Trump agriculture chief: No guarantee small farms can survive

Trump agriculture chief: No guarantee small farms can survive
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Agriculture Secretary Sonny PerdueGeorge (Sonny) Ervin PerdueWe want better agricultural research, but who will take the lead? Overnight Health Care: Trump reportedly lashed out at health chief over polling | Justices to hear ObamaCare birth control case | Trump rolls back Michelle Obama school lunch rules Trump to roll back Michelle Obama's school lunch rules on vegetables, fruits MORE said Tuesday in Wisconsin that he’s unsure if small family dairy farms can survive as larger institutions continue to boom. 

“In America, the big get bigger and the small go out,” Perdue told reporters after appearing at the World Dairy Expo in Madison, according to The Associated Press. “I don’t think in America we, for any small business, we have a guaranteed income or guaranteed profitability.”

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The secretary’s trip to Wisconsin comes amid a litany of struggles for Wisconsin dairy farmers, including dropping prices and uncertainty related to President TrumpDonald John TrumpTrump says his advice to impeachment defense team is 'just be honest' Trump expands tariffs on steel and aluminum imports CNN's Axelrod says impeachment didn't come up until 80 minutes into focus group MORE’s trade wars. The state has lost 551 dairy farms in 2019 and lost 638 in 2018 and 465 in 2017, according to the AP.

“What I heard today from the secretary of Agriculture is there’s no place for me,” Jerry Volenec, a fifth-generation Wisconsin dairy farmer with 330 cows, told the AP. “Can I get some support from my state and federal government? I feel like we’re a benefit to society.”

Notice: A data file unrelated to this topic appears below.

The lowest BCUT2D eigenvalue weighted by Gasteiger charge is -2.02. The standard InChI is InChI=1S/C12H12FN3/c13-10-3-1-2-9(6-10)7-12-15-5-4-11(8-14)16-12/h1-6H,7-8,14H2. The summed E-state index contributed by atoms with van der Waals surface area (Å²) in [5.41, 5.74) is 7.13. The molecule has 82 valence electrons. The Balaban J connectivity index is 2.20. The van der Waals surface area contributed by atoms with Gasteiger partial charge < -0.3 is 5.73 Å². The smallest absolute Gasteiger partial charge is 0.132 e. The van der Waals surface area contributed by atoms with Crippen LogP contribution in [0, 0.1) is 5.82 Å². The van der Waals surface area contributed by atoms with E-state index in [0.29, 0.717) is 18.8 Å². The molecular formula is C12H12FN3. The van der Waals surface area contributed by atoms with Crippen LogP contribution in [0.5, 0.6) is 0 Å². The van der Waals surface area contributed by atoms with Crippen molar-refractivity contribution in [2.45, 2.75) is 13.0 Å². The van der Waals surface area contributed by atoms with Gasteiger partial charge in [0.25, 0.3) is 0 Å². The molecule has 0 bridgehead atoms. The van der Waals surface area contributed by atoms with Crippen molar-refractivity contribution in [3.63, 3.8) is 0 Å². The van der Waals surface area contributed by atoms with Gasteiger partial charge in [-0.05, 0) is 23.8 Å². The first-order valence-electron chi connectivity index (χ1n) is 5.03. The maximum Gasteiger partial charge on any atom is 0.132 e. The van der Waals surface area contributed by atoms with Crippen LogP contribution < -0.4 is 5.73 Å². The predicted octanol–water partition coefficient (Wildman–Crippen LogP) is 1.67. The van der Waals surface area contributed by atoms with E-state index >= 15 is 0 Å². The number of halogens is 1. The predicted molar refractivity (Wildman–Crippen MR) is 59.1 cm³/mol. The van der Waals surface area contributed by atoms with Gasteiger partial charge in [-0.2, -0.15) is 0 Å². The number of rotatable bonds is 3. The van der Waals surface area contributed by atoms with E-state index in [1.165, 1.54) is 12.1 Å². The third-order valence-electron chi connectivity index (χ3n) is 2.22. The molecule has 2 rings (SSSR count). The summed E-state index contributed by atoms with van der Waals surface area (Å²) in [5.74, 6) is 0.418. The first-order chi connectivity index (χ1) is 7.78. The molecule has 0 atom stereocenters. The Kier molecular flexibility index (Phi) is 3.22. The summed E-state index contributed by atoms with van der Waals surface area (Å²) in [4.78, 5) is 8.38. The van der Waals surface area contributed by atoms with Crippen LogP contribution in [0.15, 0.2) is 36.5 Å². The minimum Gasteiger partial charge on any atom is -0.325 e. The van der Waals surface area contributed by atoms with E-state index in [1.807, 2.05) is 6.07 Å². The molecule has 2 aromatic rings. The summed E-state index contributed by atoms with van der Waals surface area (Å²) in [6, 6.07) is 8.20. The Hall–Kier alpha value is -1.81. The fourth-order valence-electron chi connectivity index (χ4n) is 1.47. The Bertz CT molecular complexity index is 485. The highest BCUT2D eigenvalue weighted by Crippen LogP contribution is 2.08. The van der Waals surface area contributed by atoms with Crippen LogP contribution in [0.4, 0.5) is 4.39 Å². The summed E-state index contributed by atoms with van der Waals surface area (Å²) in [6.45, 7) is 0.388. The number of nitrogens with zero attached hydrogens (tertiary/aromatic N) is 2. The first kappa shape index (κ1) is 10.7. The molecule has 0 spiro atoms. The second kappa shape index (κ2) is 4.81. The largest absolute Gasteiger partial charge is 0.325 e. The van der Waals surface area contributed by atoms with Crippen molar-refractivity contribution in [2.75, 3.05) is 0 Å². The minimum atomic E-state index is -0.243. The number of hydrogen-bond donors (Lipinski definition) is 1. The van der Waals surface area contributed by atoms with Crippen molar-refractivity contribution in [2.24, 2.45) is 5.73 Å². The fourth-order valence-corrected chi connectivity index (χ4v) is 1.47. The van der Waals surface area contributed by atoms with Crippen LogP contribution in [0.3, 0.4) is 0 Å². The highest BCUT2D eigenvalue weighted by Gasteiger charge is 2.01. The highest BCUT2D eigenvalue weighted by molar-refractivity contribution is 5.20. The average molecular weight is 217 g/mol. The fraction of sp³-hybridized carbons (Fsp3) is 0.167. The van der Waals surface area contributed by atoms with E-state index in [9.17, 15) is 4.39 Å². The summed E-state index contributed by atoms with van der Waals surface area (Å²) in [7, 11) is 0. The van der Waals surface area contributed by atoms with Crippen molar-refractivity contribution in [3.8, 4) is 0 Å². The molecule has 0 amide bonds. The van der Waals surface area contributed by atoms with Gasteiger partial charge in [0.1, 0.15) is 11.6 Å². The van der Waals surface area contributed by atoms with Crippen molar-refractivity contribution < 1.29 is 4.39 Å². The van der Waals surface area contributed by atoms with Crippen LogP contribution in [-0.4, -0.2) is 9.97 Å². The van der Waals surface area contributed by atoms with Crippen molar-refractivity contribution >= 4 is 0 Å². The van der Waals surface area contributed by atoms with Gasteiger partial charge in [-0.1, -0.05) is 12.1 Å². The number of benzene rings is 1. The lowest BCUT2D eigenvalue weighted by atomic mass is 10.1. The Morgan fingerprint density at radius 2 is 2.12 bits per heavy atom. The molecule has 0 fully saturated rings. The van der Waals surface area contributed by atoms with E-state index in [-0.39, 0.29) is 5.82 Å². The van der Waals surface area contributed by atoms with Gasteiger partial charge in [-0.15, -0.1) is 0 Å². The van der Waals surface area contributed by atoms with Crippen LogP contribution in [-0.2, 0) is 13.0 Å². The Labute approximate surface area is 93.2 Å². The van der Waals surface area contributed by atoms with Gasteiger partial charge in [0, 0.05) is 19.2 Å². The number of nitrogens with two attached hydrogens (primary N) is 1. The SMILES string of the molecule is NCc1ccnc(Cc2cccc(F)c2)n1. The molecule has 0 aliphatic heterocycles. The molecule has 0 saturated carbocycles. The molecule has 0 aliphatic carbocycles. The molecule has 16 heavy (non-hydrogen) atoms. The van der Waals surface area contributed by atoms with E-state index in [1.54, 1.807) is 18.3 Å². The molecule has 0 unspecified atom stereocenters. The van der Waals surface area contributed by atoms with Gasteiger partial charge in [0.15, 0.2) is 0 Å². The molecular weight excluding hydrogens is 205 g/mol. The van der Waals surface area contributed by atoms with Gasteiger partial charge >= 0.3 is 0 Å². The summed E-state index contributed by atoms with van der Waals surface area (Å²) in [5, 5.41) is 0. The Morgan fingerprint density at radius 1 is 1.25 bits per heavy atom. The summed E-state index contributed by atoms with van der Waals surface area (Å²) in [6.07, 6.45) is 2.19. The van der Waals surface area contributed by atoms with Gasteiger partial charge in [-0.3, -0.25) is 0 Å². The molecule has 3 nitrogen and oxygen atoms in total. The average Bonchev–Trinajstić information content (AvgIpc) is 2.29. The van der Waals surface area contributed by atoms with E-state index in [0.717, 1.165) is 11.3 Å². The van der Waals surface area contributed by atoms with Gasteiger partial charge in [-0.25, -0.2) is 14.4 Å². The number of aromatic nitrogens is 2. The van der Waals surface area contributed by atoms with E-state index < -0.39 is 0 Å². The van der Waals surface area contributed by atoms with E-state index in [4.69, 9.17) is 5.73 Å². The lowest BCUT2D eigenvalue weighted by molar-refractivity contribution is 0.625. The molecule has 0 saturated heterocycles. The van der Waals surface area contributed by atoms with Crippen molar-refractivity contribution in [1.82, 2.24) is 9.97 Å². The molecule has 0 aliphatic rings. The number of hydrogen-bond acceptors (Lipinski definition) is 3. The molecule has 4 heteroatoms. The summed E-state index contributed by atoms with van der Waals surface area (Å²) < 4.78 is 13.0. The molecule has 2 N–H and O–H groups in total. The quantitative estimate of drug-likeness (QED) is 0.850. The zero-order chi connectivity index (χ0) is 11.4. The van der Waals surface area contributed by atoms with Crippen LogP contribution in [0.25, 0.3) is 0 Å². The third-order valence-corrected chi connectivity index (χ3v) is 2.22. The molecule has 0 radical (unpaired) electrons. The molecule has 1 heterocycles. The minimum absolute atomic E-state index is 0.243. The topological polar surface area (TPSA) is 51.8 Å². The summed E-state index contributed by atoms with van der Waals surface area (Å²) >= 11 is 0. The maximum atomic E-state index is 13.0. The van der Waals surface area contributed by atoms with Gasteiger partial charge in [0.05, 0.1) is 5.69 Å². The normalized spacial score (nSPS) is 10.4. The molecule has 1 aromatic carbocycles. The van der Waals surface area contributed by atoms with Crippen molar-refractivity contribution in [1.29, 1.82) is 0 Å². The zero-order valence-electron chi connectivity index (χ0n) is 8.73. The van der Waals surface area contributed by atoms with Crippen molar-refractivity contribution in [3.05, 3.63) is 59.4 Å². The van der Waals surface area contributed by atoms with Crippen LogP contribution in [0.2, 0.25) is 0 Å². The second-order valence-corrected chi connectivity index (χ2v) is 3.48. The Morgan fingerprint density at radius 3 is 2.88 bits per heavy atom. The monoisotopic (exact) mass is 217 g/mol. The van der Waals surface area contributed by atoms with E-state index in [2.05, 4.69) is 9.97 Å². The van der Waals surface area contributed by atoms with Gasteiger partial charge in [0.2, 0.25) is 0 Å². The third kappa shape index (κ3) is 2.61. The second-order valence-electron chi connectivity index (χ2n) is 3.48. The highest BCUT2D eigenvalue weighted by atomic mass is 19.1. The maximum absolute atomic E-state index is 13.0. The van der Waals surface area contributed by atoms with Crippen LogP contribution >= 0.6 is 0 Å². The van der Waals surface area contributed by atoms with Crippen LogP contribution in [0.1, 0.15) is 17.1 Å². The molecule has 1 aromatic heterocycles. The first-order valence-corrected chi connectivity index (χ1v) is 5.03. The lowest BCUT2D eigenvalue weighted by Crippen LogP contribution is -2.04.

Perdue said he believes the 2018 farm bill, which reauthorized funding for agriculture and conservation programs, will help ease the burden, but that small farms will continue to struggle to compete in a changing marketplace. 

“It’s very difficult on an economy of scale with the capital needs and all the environmental regulations and everything else today to survive milking 40, 50, or 60 or even 100 cows,” he said. 

Farmers across the nation have been thrust into uncertainty as a result of Trump’s trade wars around the world, but particularly regarding the ongoing dispute with China. Washington and Beijing have slapped billions of dollars of tit-for-tat tariffs on each other, with China targeting agricultural goods to try to undercut a key base of support for the president.

Perdue on Tuesday defended the White House’s strategy, calling the Chinese “cheaters.” 

“They toyed us into being more dependent on their markets than them on us. That’s what the problem has been,” he said. “They can’t expect to come into our country freely and fairly without opening up their markets.”